So, in fact, Chehab wasn't the US-backed candidate! So the US, despite all the "engineering" and the pouring of "CIA money" didn't get its candidate. Nasser did, through bullying, outsmarting hapless US officials, like Robert Murphy (the same kind as Leverett and Quandt), pouring money, and ultimately, terrorism, by arming gangsters (through the Syrian border). Nasser wanted to topple the leaders of Lebanon, Jordan and Iraq. He got two out of three, with King Hussein the only survivor.

Anyway, read Copeland for more. The point is that in the end, Cole's history is nothing more than an uncritical endorsement of the Nasserist discourse, plain and simple. It's an ideological, pseudo-moralistic, singular chain of causality that inevitably leads to a condemnation of the US. It's history as morality fable. The moral: the US interferes, bad things happen.

A friend of mine put it best:

The Arabism that almost all regimes in the Arab world pay lipservice to is also the dominant interpretation of history that American professors of Middle East Studies ascribe to. Whether they realize it or not, they are, almost to a professor, crypto-Arab nationalists.
In fact, on more issues than just US and Israel they have a perspective that legitimates the tyrants, because it mirrors the worldview presented in the dictators' speeches. In fact, the academics end up taking the dictators' words far more seriously than the average Arab on the street in the Middle East. Thus you find, time and again, these weird moments when the professors behave just like the dictators.
The professor's job is to weigh rival interpretations of history. But instead we have professors who busy themselves uncovering plots, identifying and destroying imperialist sympathizers, and, importantly, screaming "Uncle Tom" whenever an Arab (Fouad Ajami, Kanan Makiya) refuses to toe the line.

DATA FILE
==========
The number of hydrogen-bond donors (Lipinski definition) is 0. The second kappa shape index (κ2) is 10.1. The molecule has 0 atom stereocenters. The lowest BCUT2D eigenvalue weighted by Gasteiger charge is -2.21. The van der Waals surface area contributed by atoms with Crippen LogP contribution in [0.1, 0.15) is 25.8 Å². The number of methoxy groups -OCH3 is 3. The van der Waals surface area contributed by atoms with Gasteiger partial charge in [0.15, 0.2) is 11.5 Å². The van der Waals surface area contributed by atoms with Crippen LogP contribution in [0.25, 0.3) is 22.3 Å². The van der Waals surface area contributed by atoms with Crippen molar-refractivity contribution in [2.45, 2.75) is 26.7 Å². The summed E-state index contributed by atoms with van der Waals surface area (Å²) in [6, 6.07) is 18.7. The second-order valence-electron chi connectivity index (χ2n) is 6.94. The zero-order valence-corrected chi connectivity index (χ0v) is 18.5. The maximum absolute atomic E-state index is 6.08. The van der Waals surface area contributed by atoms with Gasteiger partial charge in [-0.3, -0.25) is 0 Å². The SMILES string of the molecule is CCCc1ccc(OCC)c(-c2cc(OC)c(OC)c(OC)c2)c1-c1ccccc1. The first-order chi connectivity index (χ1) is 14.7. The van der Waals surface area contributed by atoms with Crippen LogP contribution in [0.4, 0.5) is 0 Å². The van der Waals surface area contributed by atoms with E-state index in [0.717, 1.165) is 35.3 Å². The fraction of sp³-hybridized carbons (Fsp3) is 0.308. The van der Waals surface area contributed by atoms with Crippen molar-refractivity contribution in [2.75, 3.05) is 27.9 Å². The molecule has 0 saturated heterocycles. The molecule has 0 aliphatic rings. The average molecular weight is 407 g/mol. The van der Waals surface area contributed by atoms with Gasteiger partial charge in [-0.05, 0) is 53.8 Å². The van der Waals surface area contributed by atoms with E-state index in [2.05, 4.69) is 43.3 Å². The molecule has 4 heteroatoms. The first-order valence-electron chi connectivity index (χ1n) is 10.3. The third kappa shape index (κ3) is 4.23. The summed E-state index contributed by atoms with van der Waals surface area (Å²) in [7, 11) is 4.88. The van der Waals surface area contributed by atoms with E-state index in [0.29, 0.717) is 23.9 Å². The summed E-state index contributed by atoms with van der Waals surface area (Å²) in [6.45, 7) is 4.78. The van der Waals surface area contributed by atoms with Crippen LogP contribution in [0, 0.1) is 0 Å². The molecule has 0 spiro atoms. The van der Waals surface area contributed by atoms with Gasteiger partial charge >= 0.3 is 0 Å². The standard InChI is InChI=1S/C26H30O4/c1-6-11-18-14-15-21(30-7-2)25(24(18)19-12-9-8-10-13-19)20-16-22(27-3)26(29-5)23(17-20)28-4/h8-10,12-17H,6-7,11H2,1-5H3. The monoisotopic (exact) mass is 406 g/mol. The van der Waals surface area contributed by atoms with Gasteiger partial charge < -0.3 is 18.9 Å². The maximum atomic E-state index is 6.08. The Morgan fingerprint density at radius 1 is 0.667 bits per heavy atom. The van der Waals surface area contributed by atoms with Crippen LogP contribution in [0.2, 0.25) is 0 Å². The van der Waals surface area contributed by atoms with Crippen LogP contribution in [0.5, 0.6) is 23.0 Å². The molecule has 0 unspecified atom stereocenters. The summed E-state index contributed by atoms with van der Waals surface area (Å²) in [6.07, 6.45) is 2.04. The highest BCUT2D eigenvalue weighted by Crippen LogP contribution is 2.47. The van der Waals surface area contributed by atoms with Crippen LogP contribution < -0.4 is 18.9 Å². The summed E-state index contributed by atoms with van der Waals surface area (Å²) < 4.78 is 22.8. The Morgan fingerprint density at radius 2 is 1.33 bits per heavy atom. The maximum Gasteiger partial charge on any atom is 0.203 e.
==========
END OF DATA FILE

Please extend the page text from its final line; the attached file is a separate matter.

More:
Let me give you an example of how these types mirror the concerns and speeches of the dictators. I quoted Patrick Seale the other day:

Syria has certain vital interests in Lebanon. It cannot allow its neighbor to conclude a separate peace with Israel until its own claims have been addressed, notably the recovery of the Golan Heights seized by Israel in 1967. Nor can Syria allow Lebanon to become a base for hostile operations against it.

Now read what Bashar said in his speech yesterday:

I tell them (Lebanese) a new May 17 (agreement) is looming on the horizon. Get ready for a battle to scuttle it as you did two decades ago.

Of course, no one in Lebanon (including Aoun!) is saying that we're going to sign a peace deal with Israel! Everyone knows that we will have to wait till Syria does. All we want, as Jumblat said, is to go back to the armistice agreement. I.e. shut down the Lebanese front so that Lebanon doesn't have to bear the brunt of the follies of Arabist ideology.

Or take the repugnant As'ad "Angry Hair" AbuKhalil for instance:

It is good that Martha Stewart was released from jail. The story pushed away the silly coverage of Lebanon's developments. I cannot believe how much coverage the US media are giving to Lebanon and demonstrations in Beirut.

Compare that with this line from Asad's speech:

"If TV cameras were to zoom out [from their vantage point on Martyrs' Square in Beirut, they would show that] no one else was there."

Similar to the Baathophile Seale, what were the only parts of Asad's speech highlighted by Cole?

Asad foresees no new negotiations soon with Israel over Israeli withdrawal from the occupied Syrian territory, the Golan Heights. Asad said that he was ready to negotiate, but that the Israelis had made it clear that they were not.

Asad warned the Lebanese that they were about to be pressured to make a separate peace with Israel.

That, dear readers, is the Arabist vantage point in a nutshell. That is also to say, Cole and his likes in a nutshell.

PS: The title loses much in translation! Those familiar with Egyptian Arabic might find the term "bash mouhandiss" far more apt, and perhaps even funny! That was the intent!